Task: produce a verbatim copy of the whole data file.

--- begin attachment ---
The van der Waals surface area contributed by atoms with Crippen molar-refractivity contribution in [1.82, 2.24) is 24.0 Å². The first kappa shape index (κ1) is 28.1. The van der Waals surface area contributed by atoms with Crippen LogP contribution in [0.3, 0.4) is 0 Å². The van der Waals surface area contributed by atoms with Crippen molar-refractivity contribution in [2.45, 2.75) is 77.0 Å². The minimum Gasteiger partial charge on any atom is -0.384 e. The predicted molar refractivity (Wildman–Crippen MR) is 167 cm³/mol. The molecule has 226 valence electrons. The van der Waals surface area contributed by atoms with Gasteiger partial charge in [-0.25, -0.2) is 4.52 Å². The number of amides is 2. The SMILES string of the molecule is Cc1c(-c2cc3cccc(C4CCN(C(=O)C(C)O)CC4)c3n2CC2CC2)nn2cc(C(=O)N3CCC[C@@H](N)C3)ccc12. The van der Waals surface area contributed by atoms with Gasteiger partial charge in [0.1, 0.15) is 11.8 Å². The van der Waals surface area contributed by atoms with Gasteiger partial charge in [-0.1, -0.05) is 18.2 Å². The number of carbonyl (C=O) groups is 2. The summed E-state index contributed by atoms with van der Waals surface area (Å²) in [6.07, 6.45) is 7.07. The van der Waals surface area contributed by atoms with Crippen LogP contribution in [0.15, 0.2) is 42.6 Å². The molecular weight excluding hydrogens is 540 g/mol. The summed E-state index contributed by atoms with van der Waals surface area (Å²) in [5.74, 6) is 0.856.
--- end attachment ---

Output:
The van der Waals surface area contributed by atoms with Crippen molar-refractivity contribution in [1.82, 2.24) is 24.0 Å². The first kappa shape index (κ1) is 28.1. The van der Waals surface area contributed by atoms with Crippen LogP contribution in [0.3, 0.4) is 0 Å². The van der Waals surface area contributed by atoms with Crippen molar-refractivity contribution in [2.45, 2.75) is 77.0 Å². The minimum Gasteiger partial charge on any atom is -0.384 e. The predicted molar refractivity (Wildman–Crippen MR) is 167 cm³/mol. The molecule has 226 valence electrons. The van der Waals surface area contributed by atoms with Gasteiger partial charge in [-0.25, -0.2) is 4.52 Å². The number of amides is 2. The SMILES string of the molecule is Cc1c(-c2cc3cccc(C4CCN(C(=O)C(C)O)CC4)c3n2CC2CC2)nn2cc(C(=O)N3CCC[C@@H](N)C3)ccc12. The van der Waals surface area contributed by atoms with Gasteiger partial charge in [0.1, 0.15) is 11.8 Å². The van der Waals surface area contributed by atoms with Gasteiger partial charge in [-0.1, -0.05) is 18.2 Å². The number of carbonyl (C=O) groups is 2. The summed E-state index contributed by atoms with van der Waals surface area (Å²) in [6.07, 6.45) is 7.07. The van der Waals surface area contributed by atoms with Crippen LogP contribution in [0.15, 0.2) is 42.6 Å². The molecular weight excluding hydrogens is 540 g/mol. The summed E-state index contributed by atoms with van der Waals surface area (Å²) in [5.74, 6) is 0.856.